LONDON (Reuters) - Poor Chinese trade data clipped a strong recent run by European shares and the euro on Friday, unwinding some of the gains built since the European Central Bank began to ready fresh action to combat the region’s debt woes and limp growth.
The FTSEurofirst 300 index of top European shares .FTEU3 was down 0.35 percent at 1,097 points, but still near levels last seen in March after the European Central Bank had pumped over a trillion euros of cash into the banking system.
Europe’s stock markets began their latest rally two weeks ago when ECB President Mario Draghi said the central bank was “ready to do whatever it takes to preserve the euro”, raising hopes of bold steps to help lower the borrowing costs of Spain and Italy.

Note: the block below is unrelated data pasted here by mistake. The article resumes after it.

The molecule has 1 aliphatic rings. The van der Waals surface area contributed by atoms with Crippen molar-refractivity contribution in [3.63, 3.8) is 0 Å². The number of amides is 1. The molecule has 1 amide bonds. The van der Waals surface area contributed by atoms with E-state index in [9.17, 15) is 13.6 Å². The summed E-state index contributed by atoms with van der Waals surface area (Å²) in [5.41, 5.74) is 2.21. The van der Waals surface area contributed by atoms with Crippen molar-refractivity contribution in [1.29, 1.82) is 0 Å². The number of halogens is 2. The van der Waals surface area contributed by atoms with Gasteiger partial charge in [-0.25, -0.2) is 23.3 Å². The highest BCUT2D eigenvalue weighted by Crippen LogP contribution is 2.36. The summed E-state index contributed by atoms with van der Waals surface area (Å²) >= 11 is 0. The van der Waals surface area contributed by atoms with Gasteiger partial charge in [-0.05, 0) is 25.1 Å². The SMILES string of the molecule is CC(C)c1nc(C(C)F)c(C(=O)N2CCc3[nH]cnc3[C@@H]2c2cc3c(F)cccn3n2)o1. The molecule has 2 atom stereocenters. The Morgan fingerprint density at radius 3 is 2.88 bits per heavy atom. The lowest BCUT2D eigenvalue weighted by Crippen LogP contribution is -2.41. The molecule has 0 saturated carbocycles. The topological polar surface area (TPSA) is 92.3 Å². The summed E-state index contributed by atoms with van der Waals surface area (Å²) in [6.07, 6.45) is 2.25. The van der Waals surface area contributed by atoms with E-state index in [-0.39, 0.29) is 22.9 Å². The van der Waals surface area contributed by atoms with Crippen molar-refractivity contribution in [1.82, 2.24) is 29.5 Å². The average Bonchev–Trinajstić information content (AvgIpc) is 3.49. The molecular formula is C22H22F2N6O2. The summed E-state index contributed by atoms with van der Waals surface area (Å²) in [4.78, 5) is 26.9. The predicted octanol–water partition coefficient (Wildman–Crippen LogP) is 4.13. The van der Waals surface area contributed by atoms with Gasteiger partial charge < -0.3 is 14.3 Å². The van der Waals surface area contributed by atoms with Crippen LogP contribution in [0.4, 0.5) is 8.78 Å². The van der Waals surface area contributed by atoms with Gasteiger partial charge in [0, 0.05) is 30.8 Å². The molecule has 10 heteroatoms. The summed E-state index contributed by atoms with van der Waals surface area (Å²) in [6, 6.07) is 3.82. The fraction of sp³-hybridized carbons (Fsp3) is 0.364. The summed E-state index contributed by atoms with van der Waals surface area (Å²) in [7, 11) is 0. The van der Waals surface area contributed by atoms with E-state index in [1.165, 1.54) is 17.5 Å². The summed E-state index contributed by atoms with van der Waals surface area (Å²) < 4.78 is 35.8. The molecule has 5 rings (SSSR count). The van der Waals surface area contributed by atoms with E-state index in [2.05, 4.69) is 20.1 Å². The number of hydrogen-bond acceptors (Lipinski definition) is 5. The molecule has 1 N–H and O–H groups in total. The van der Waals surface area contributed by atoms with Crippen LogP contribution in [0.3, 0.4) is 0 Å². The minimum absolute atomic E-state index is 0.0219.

The drop in European shares was complemented by greater demand for German government bonds - traditionally favored by risk-averse investors. Bund futures were up 53 ticks at 143.09 from Thursday’s settlement.
“There’s been a bit of risk-off ... and we’re following U.S. Treasuries higher, but agenda-wise things are quiet. We could go sideways till we get into September. There’s no supply next week that might give us some support,” a trader said.
The euro - the key barometer of faith in the euro zone’s ability to overcome its debt problems - was down at $1.228, 1.3 percent off its peak of the week.
Commodity markets took their cue from the Chinese data and the prospects of further central bank action.
Brent crude eased 36 cents or 0.3 percent to $112.86 a barrel, and U.S. crude inched down 0.2 percent to $93.16 a barrel.
Editing by Will Waterman